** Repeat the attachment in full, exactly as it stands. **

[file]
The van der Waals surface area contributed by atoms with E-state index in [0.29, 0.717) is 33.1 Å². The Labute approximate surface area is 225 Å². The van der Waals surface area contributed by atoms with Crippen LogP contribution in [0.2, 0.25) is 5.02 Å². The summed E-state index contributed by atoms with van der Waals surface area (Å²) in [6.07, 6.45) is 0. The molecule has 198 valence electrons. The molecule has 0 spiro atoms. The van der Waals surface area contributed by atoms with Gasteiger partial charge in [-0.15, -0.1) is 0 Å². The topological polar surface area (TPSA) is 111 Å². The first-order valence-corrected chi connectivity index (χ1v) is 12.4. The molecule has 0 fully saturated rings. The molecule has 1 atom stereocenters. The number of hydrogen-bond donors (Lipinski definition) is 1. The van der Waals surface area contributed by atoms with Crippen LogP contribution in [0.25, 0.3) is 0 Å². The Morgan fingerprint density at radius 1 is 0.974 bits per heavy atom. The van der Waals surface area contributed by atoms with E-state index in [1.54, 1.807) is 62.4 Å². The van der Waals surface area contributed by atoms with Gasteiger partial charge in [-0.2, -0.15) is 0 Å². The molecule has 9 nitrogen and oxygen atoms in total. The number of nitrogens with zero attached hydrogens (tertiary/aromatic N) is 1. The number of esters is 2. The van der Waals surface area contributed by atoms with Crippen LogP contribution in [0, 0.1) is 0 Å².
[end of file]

The van der Waals surface area contributed by atoms with E-state index in [0.29, 0.717) is 33.1 Å². The Labute approximate surface area is 225 Å². The van der Waals surface area contributed by atoms with Crippen LogP contribution in [0.2, 0.25) is 5.02 Å². The summed E-state index contributed by atoms with van der Waals surface area (Å²) in [6.07, 6.45) is 0. The molecule has 198 valence electrons. The molecule has 0 spiro atoms. The van der Waals surface area contributed by atoms with Gasteiger partial charge in [-0.15, -0.1) is 0 Å². The topological polar surface area (TPSA) is 111 Å². The first-order valence-corrected chi connectivity index (χ1v) is 12.4. The molecule has 0 fully saturated rings. The molecule has 1 atom stereocenters. The number of hydrogen-bond donors (Lipinski definition) is 1. The van der Waals surface area contributed by atoms with Crippen LogP contribution in [0.25, 0.3) is 0 Å². The Morgan fingerprint density at radius 1 is 0.974 bits per heavy atom. The van der Waals surface area contributed by atoms with E-state index in [1.54, 1.807) is 62.4 Å². The van der Waals surface area contributed by atoms with Gasteiger partial charge in [-0.2, -0.15) is 0 Å². The molecule has 9 nitrogen and oxygen atoms in total. The number of nitrogens with zero attached hydrogens (tertiary/aromatic N) is 1. The number of esters is 2. The van der Waals surface area contributed by atoms with Crippen LogP contribution in [0, 0.1) is 0 Å².